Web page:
Orkiestra Z

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Orkiestra Z was one of the most notable Venedic Zone Rock bands, existing in three successive incarnations under three slightly different names but always keeping its two core members: Frączyszek Jakówu and Wiktórz Nowicz.

Contents

History

Orkiestra Z (1970-75)

Orkiestra Z was founded in 1970 by several students at the University of Warsina (Uniwersitać Warsiniany), taking inspiration from the growing zonee scene across Europe and North America. The early line-up fluctuated with several members coming and going before any recorded output was released.

By 1973, the line-up was finally stabilized (see below), having only Frączysek Jakówu and Wiktórz Nowicz since its beginnings. Following the success of Ił Wiekły Drakuń, Dzieszekie Wenedkie "Muza" record label (the largest in the RTC) supported other national zone rock bands. So, in 1974, the first album by Orkiestra Z was released, simply called Przymy (First). Despite warm critical reviews, it sold badly. At that time, the band’s style wasn’t truly established yet, taking several different foreign influences. Following the album sales flop, Orkiestra Z disbanded during early 1975 while it was rehearsing new themes for the next album, which was never recorded.

Personnel

Note: only members from 1973 onwards are listed.

Frączyszek Jakówu: lead vocals, piano, and harpsichord.

Wiktórz Nowicz: harmonium and backing (sometimes also lead) vocals.

Feliks Broń: bass, backing vocals.

Marek Mazowik: accoustic and electric guitars.

Murzycy Gradziny: drums and percussion.

Głurzan Kąp: flute, backing vocals.

Rogula Orkiestra Z (1977-83)

In 1977, Orkiestra Z returned to life in a new incarnation. It was now called Rogula Orkiestra Z (Proud Z Orchestra), although the Orkiestra Z name was emphasized. Frączyszek Jakówu and Wiktórz Novicz were now much better musicians, and several other young talents joined.

By this time, the record label Dzieszekie Wenedkie "Muza" dominated the zone rock catalogue in the Republic of the Two Crowns. Ił Wiekły Drakuń was now a well-established act across continental Europe. Melodia supported the return of Orkiestra Z, and they were able to release a new album, Roza za Łódź (Rose of Łódź). It was a concept album about the atomic bombing of Łódź and its aftermath, the rose being an allegory for the atomic mushroom. It was a remarkably mature work of inventive zong-opera with influences from both classical music and jass, featuring excellent musicianship, a perfect balance of acoustic and electronic sounds, and, most of all, Jakówu’s operatic and emotionally charged voice delivery. His voice and the interplay between his piano and Nowicz’s trautonium and harmonium became the hallmark of the band’s sound ever since. Critics generally gave particularly complimentary reviews, showing that the band had made an impressive quality leap. Wiktórz’s brother, Żowan, played flute as a guest musician and became a full member for the next album and onwards.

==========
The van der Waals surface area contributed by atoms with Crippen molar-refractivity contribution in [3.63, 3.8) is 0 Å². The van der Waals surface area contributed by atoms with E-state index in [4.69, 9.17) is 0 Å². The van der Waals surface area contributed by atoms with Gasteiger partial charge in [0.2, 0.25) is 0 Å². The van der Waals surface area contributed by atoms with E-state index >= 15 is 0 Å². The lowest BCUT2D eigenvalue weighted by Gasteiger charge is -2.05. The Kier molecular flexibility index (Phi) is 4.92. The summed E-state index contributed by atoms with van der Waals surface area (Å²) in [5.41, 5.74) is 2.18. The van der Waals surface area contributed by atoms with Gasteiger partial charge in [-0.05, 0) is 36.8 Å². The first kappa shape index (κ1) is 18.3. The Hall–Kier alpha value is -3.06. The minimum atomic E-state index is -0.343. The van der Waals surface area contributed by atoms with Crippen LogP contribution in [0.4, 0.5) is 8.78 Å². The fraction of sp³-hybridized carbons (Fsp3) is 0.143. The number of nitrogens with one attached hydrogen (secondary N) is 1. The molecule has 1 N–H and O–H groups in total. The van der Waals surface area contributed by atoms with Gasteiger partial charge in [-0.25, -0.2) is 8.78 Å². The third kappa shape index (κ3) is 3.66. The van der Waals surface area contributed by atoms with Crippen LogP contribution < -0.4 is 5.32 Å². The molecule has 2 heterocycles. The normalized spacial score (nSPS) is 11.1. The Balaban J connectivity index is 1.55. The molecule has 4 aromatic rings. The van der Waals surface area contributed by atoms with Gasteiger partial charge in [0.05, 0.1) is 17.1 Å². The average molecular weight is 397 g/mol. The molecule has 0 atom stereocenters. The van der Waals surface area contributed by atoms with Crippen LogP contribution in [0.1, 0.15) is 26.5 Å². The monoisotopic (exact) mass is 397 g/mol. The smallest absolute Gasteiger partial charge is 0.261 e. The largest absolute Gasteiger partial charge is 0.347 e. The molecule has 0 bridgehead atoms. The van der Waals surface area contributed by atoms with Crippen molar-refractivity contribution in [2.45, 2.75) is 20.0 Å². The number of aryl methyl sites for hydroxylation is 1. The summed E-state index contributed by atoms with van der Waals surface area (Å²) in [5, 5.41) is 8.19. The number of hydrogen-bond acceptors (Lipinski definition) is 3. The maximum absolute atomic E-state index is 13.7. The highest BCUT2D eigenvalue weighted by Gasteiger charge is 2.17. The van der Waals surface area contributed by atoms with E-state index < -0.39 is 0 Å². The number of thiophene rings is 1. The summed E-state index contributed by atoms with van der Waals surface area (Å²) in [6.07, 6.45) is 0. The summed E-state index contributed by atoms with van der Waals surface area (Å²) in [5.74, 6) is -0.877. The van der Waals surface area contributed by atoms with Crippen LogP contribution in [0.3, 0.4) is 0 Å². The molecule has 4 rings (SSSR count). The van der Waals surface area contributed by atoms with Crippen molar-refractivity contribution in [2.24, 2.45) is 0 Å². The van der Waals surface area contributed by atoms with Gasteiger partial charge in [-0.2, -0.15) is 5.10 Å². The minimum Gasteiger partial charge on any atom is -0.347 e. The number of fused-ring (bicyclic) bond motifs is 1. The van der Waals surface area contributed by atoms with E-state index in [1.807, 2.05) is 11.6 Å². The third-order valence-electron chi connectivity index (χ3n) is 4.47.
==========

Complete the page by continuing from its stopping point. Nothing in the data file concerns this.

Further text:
In 1978, Rzebica (Marihuana) was released, followed later the same year by the Čápek concept album (based on several Karel Capek works) and by Su Noski Liwry (I Was Born Free, released in 1979), forming a trio of equally highly regarded and essential zong-opera albums in the heyday of Zone rock. During this period, Rogula Orkiestra Z took the lead of zone rock in the RTC, as Ił Wiekły Drakuń made an unsuccessful move into symphonic zone sub-genre with their Jem Orkiestrona album (1978). They also opened concerts in the RTC for foreign zone rock stars (notably Exodus and Henderson, Enfield, Lockwood and Pitman) during 1978 and 1979 respectively.